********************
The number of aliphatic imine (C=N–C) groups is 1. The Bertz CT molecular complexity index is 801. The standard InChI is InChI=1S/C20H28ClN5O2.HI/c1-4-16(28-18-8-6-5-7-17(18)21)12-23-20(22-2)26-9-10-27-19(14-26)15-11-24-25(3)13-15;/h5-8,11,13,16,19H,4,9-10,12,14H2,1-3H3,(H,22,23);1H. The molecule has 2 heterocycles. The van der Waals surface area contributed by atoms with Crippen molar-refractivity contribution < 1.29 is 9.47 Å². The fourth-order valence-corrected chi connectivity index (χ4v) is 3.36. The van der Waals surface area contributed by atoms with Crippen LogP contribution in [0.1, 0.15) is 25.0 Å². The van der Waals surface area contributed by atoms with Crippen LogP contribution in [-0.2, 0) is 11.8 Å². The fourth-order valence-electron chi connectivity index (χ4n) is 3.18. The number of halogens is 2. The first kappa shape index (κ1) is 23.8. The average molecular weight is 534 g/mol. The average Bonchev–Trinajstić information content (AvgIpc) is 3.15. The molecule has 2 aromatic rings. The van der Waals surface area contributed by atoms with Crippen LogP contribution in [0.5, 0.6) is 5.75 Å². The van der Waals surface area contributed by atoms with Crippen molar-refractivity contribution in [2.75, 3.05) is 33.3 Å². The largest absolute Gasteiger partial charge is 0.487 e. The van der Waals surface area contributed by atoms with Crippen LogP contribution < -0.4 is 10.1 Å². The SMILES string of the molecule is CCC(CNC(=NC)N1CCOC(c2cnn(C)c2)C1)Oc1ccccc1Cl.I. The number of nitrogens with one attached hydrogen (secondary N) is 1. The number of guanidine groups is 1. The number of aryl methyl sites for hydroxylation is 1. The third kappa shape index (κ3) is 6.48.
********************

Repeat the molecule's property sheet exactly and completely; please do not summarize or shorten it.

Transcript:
The number of aliphatic imine (C=N–C) groups is 1. The Bertz CT molecular complexity index is 801. The standard InChI is InChI=1S/C20H28ClN5O2.HI/c1-4-16(28-18-8-6-5-7-17(18)21)12-23-20(22-2)26-9-10-27-19(14-26)15-11-24-25(3)13-15;/h5-8,11,13,16,19H,4,9-10,12,14H2,1-3H3,(H,22,23);1H. The molecule has 2 heterocycles. The van der Waals surface area contributed by atoms with Crippen molar-refractivity contribution < 1.29 is 9.47 Å². The fourth-order valence-corrected chi connectivity index (χ4v) is 3.36. The van der Waals surface area contributed by atoms with Crippen LogP contribution in [0.1, 0.15) is 25.0 Å². The van der Waals surface area contributed by atoms with Crippen LogP contribution in [-0.2, 0) is 11.8 Å². The fourth-order valence-electron chi connectivity index (χ4n) is 3.18. The number of halogens is 2. The first kappa shape index (κ1) is 23.8. The average molecular weight is 534 g/mol. The average Bonchev–Trinajstić information content (AvgIpc) is 3.15. The molecule has 2 aromatic rings. The van der Waals surface area contributed by atoms with Crippen LogP contribution in [0.5, 0.6) is 5.75 Å². The van der Waals surface area contributed by atoms with Crippen molar-refractivity contribution in [2.75, 3.05) is 33.3 Å². The largest absolute Gasteiger partial charge is 0.487 e. The van der Waals surface area contributed by atoms with Crippen LogP contribution < -0.4 is 10.1 Å². The SMILES string of the molecule is CCC(CNC(=NC)N1CCOC(c2cnn(C)c2)C1)Oc1ccccc1Cl.I. The number of nitrogens with one attached hydrogen (secondary N) is 1. The number of guanidine groups is 1. The number of aryl methyl sites for hydroxylation is 1. The third kappa shape index (κ3) is 6.48.